Projects we are currently working on:
Nature Forest School
Several projects are planned on a beautiful organic farm involving inviting children and adults into the great outdoors to learn new skills and improve community life, especially those more disadvantaged. The projects will:
A report published 9 February 2016,shows that taking part in nature-based activities helps people who are suffering from mental ill-health and can contribute to a reduction in levels of anxiety, stress, and depression. The report A review of nature-based interventions for mental health care suggests making greater use of ‘green care’ to help people suffering from mental ill-health. The new review was commissioned by Natural England from the University of Essex and Mind, the UK’s leading mental health charity. Mental ill-health is on the rise and in England it is estimated that in any one year at least 1 in 4 people will experience a ‘significant’ mental health problem. The new report suggests that green care interventions can provide an increasingly important and cost-effective way of supporting mental health services. The report presents evidence that shows that projects in each of these areas are already making a difference to people’s lives and bring a range of positive benefits for those with existing mental ill health. These include a reduction in depression, anxiety, and stress symptoms, and an improvement in dementia-related symptoms. The report also shows that people involved in these types of green care activities have a greatly increased level of social contact and inclusion; as well as a sense of belonging and personal achievement.
By developing connections with the local environment we also begin to live in ways that support those environments. Raising awareness of our connection to the natural world is a very effective way of changing our way of thinking. Enveloping ourselves in the rhythms and forms of nature can be transformative and healing. By being more aware of the body processes we can break habitual processes. Slowing the body slows the mind giving space to listen to what happens spontaneously.
Community Health and Wellbeing Centre
A centre in a small town which has a high percentage of low waged and unemployment. The centre will allow access to health and wellbeing services such as complementary health care and exercise classes that they would otherwise not be able to afford or experience. The services provided will be tailored to empower and teach people skills to take away to do at home so they can take control of their own health and wellbeing. For example:
Exercise classes to assist with weight control and joint pain/mobility.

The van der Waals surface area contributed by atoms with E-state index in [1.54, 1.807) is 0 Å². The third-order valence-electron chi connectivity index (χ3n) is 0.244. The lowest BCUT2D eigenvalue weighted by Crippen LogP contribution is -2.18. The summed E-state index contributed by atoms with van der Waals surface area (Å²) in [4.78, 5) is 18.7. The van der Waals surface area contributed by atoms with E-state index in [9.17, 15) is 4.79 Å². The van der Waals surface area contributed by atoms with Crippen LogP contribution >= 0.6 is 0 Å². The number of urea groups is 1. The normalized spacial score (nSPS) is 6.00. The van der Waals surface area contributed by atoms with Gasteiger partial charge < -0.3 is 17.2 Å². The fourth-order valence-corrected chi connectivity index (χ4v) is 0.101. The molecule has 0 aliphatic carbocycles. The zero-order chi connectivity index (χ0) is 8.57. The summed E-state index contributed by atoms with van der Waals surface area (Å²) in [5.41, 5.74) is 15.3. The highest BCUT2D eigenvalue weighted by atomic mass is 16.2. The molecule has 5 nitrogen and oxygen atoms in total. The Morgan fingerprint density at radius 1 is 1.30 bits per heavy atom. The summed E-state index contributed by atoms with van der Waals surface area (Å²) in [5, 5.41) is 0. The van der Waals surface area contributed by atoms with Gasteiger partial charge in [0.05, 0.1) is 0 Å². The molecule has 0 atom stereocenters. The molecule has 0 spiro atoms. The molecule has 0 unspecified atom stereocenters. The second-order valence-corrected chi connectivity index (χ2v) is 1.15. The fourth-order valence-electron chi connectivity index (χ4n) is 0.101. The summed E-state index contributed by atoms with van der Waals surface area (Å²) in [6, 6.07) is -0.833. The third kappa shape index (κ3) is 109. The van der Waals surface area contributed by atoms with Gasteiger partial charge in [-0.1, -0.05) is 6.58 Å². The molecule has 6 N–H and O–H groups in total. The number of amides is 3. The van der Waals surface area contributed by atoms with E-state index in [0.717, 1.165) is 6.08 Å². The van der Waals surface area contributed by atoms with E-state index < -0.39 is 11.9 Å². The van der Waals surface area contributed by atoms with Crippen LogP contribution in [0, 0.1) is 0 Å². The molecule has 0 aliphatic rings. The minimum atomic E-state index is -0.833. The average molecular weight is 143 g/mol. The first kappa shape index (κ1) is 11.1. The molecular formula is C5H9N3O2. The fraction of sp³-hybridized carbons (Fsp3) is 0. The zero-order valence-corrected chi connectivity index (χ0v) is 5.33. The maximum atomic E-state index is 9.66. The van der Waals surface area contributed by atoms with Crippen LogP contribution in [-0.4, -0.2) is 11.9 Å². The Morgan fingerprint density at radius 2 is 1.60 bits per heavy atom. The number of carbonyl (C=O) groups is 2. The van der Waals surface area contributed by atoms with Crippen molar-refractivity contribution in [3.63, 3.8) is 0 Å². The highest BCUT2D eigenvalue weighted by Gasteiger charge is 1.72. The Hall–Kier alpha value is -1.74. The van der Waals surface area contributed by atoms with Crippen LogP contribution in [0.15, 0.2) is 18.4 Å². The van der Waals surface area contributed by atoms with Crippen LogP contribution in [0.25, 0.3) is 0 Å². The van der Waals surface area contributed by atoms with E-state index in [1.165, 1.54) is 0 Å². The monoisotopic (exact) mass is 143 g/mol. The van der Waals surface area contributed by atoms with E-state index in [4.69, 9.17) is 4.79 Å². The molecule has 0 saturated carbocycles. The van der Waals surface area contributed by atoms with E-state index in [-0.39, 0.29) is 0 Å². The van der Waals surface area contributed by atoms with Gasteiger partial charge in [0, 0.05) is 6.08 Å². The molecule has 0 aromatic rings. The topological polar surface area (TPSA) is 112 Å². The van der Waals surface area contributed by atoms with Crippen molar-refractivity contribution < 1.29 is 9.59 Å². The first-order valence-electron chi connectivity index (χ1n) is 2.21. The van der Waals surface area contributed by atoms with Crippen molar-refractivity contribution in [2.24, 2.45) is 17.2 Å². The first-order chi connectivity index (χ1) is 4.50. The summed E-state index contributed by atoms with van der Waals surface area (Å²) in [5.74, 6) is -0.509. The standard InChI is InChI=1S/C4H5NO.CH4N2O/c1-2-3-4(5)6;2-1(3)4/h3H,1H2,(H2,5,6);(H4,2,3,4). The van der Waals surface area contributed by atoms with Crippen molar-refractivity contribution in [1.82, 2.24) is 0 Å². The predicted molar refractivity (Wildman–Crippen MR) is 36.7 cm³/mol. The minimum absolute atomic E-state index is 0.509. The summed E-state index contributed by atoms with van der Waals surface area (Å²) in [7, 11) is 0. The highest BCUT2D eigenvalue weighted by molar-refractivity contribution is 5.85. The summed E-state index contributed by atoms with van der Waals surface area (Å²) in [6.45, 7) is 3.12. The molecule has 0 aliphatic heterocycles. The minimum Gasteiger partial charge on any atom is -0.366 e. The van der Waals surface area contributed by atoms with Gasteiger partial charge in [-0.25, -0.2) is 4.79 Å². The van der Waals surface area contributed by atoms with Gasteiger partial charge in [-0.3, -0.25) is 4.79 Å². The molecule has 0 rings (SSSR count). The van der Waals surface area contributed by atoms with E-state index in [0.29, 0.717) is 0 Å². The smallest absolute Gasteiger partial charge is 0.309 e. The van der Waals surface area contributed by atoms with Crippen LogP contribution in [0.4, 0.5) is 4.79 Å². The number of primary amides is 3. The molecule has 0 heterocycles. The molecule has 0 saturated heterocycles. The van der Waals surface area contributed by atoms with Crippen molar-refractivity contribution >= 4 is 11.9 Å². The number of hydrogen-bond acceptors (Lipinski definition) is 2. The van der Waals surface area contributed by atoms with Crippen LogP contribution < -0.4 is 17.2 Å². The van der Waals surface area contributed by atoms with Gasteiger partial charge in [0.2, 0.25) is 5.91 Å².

Dietary workshops to help with weight control and symptom management.
Lifestyle workshops to help people make better choices.
Offer complementary healthcare to those suffering from stress, depression and anxiety.
Women's Domestic Violence
A local Council was providing counselling and complementary health care to women sufferers of domestic abuse. The women were directed to the service by their safe houses. Sadly the funding has been cut. We would like to reinstate the complementary healthcare service provided to the women.
We are liaising with a GP regarding patients who are regular to the surgery and have long-term unresolved problems. The GP is willing to refer to our practitioner if funding can be sourced. If successful, this could be rolled out across other GP surgeries thus relieving some pressure on the NHS.
A small village which has no community facilities whatsoever apart from a Village Hall that has very little use is extremely keen to establish a community orchard. The orchard will bring together the community, provide a facility for people to have a source of fresh fruit free of charge, provide a platform for community events such as cider making days, and educational events such as cooking with fruit. The community will also be charged with general maintenance of the orchard - strimming round trees, collecting up fruit, trimming branches - giving the community a chance to enjoy the open space, great outdoors and gain exercise.
We are also in discussions with practitioners on further projects:
Practitioners who are also trained chefs. Combining the skills to provide a complementary health service and dietary service to communities to maybe help people take control of their diet? Help with obesity, diabetes etc.
Several practitioners are skilled in maternity. We are looking at ways in which we may be able to help communities with post-natal depression, mother/baby relationships and such like.
Create a Nature Forest School for children to learn skills such as cooking, making tools, foraging, and play. Thus improving health and wellbeing by connecting with nature, participating in outdoor activities, developing new skills, and gaining a knowledge of their natural environment.
Create an organic orchard and allotment with the long-term aim of selling the produce grown.
Work with young people to show how resilience is built into natural systems and how this can be used to build resilience into their own lives. The aim being to reduce crime.
Carry out field observations and habitat surveys to show people the importance of green space/exercise, outdoor play and foster a love for the great outdoors.
Develop an agro forestry project to increase diversification.